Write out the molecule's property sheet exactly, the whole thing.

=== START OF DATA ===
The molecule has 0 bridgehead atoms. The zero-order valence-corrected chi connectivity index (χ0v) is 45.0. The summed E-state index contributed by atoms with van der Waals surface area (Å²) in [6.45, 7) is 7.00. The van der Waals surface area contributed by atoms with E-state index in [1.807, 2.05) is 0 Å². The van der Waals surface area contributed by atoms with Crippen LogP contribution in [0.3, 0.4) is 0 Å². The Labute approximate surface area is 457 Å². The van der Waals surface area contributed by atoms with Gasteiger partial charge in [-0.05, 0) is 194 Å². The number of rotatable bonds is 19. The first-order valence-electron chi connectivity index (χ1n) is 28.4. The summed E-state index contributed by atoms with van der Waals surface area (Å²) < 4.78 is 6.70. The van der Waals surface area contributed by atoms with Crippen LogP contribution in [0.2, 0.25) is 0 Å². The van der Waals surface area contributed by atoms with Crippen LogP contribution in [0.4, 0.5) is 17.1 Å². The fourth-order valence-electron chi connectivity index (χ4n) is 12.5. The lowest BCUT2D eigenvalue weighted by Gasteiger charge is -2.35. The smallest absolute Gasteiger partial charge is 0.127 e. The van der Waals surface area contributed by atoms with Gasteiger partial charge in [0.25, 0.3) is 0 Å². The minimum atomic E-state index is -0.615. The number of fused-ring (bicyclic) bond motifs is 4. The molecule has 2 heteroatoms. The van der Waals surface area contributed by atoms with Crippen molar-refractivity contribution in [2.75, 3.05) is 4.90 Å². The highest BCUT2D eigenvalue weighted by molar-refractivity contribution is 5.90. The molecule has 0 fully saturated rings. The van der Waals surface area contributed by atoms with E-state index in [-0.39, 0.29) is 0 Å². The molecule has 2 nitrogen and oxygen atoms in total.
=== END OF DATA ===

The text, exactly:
The molecule has 0 bridgehead atoms. The zero-order valence-corrected chi connectivity index (χ0v) is 45.0. The summed E-state index contributed by atoms with van der Waals surface area (Å²) in [6.45, 7) is 7.00. The van der Waals surface area contributed by atoms with E-state index in [1.807, 2.05) is 0 Å². The van der Waals surface area contributed by atoms with Crippen LogP contribution in [0.3, 0.4) is 0 Å². The Labute approximate surface area is 457 Å². The van der Waals surface area contributed by atoms with Gasteiger partial charge in [-0.05, 0) is 194 Å². The number of rotatable bonds is 19. The first-order valence-electron chi connectivity index (χ1n) is 28.4. The summed E-state index contributed by atoms with van der Waals surface area (Å²) < 4.78 is 6.70. The van der Waals surface area contributed by atoms with Crippen LogP contribution in [0.2, 0.25) is 0 Å². The van der Waals surface area contributed by atoms with Crippen LogP contribution in [0.4, 0.5) is 17.1 Å². The fourth-order valence-electron chi connectivity index (χ4n) is 12.5. The lowest BCUT2D eigenvalue weighted by Gasteiger charge is -2.35. The smallest absolute Gasteiger partial charge is 0.127 e. The van der Waals surface area contributed by atoms with Gasteiger partial charge in [0.25, 0.3) is 0 Å². The minimum atomic E-state index is -0.615. The number of fused-ring (bicyclic) bond motifs is 4. The molecule has 2 heteroatoms. The van der Waals surface area contributed by atoms with Crippen molar-refractivity contribution in [2.75, 3.05) is 4.90 Å². The highest BCUT2D eigenvalue weighted by molar-refractivity contribution is 5.90. The molecule has 0 fully saturated rings. The van der Waals surface area contributed by atoms with E-state index in [-0.39, 0.29) is 0 Å². The molecule has 2 nitrogen and oxygen atoms in total.